As the Minnesota Wild prepare to take on Patrick Roy’s Colorado Avalanche, it’s hard to believe this team–minus top line center Mikko Koivu, top-3 defenseman Jared Spurgeon and No. 1 goalie Josh Harding–has decisively taken five of six possible points against the Chicago Blackhawks, San Jose Sharks and Anaheim Ducks. Those are three of the four top teams the West has to offer, if you didn’t know.
There’s no question Zach Parise’s return from a broken foot has been key to their success lately, especially his goal and two assists against Anaheim. However, the reason Minnesota is still in serious playoff contention isn’t due to star players like Parise, Koivu, Spurgeon and Harding–they’ve all been out of the lineup for a while–it’s the blue collar veterans and rising young guns that have given their team every opportunity to win night in and night out.
Minnesota has dealt with injury plagued seasons before, and it hasn’t been pretty. While the team did slump late last season, making their final game of the season (against the Avalanche, no less) a must-win if they were to make the playoffs, Minnesota pulled out a 3-1 victory to clinch their first playoff berth in five years. Of course, we all know how that ended–a short, sweet five-game playoff run against the eventual Stanley Cup champs.
The year before that, Minnesota was the top ranked team in the entire National Hockey League through mid-December. Injuries to Koivu, Guillaume Latendresse, Pierre-Marc Bouchard, Devin Setoguchi and Matt Cullen would cause the Wild to become the first team in league history to miss the playoffs after leading the league that late in the season. And it wasn’t that the team just missed the playoffs–they plummeted all the way to the 7th overall pick in the 2012 NHL Entry Draft.
Excuses were made in both instances. Not enough depth. Not enough talent. Not enough experience. Those are excuses that will not be heard, or, at least believed, this year. The Wild lost serious man power this season with injuries to key players, but after years of waiting for promising youngsters to develop and arrive, Minnesota’s amateur and professional scouting staff are finally seeing the fruits of their labors.
Jason Zucker is adding reliable two-way defensive play to his offensive game. Charlie Coyle is in a bit of a sophomore slump, but he’s still a moose of a player as ever, and has helped Dany Heatley partially re-emerge as a legitimate offensive threat. Mikael Granlund has soared this season compared to last, winning face-offs and playing physically and responsibly while scoring 20 assists and four goals for 24 points.
The signing of rugged third line winger Matt Cooke has paid off in spades for the Wild, as he’s played big minutes in a shutdown defensive role against the best of the West while also contributing offensively. If that was smart, the acquisition of 2010 5th overall pick Nino Niederreiter was nothing short of brilliant. He’s big, plays an in-your-face style of game around the net and has silky smooth mitts. The Swiss winger currently ranks fifth in team scoring with nine goals and 17 assists for 26 points, 23 more than he would score in 64 games with the Islanders. What’s more, his two-way defensive game has given him a Wild forward-best plus-11 rating, all while playing big minutes in Minnesota’s top-6. Only defenseman Marco Scandella (plus-12) has a better plus-minus rating.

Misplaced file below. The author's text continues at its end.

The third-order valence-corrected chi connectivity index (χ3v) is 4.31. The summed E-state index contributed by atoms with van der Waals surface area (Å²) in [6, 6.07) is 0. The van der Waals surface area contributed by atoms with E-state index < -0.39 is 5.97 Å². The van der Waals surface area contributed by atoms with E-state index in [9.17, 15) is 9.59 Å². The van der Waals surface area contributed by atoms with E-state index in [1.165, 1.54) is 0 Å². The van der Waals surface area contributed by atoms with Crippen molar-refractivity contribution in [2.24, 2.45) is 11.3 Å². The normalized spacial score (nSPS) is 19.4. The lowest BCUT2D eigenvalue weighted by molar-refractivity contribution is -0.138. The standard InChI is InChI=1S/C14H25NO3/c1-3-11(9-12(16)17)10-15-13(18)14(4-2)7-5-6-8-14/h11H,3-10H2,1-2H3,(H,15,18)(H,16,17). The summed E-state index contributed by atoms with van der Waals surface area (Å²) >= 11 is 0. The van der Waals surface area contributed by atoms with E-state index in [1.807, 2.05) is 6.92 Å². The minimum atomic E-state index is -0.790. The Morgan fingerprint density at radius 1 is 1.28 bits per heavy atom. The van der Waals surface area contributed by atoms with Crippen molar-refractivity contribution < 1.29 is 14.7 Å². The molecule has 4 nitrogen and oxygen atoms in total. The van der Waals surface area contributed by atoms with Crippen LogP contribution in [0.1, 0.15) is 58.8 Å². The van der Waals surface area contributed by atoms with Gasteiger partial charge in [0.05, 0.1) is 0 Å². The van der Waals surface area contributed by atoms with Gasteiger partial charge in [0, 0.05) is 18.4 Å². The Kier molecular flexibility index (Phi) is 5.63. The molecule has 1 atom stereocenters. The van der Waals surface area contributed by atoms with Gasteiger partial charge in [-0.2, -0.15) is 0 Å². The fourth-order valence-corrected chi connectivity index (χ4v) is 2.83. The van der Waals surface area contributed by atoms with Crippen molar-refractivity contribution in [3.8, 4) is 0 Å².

That said, perhaps the depth that has been most needed has been in goal. For years, Minnesota has struggled to produce offensively, and it was stellar goaltending that kept the team afloat. In a way, the same can’t be said for the team anymore. Niklas Backstrom–the best goaltender in franchise history–has gone from starter to mentor. Former backup goalie Josh Harding has gone from clear No. 1 goalie to day-to-day with multiple sclerosis medication complications.
If it wasn’t for third goalie Darcy Kuemper, Minnesota’s playoff hopes could be in deadly peril. Kuemper has gone from discouraged rookie at the start of the season to a confident stud who will likely make his ninth consecutive start in net tonight. His impressive play has been a big reason Minnesota has gone 9-3-1 since January 1st. In 11 games this season, the big 6’5″ 205-pound netminder has notched a 6-3-1 record with a .924 save percentage, a 2.26 goals against average and a shutout. Not bad for a 23-year old kid, especially when you consider how long it usually takes for goaltenders to develop.
It takes a special team to make a serious playoff contender and a tight-knit group of brothers to hoist Lord Stanley’s Mug. It’s hard to say what the atmosphere is like in the Wild locker room without being there, but it’s quickly become apparent this isn’t the Minnesota squad we’ve known in the past. The team has offense, defense and goaltending, talented youths and star veterans, inexperience and experience. It all combines into a recipe for success both in the immediate future and within the next five years.
Scott will have your game preview up shortly.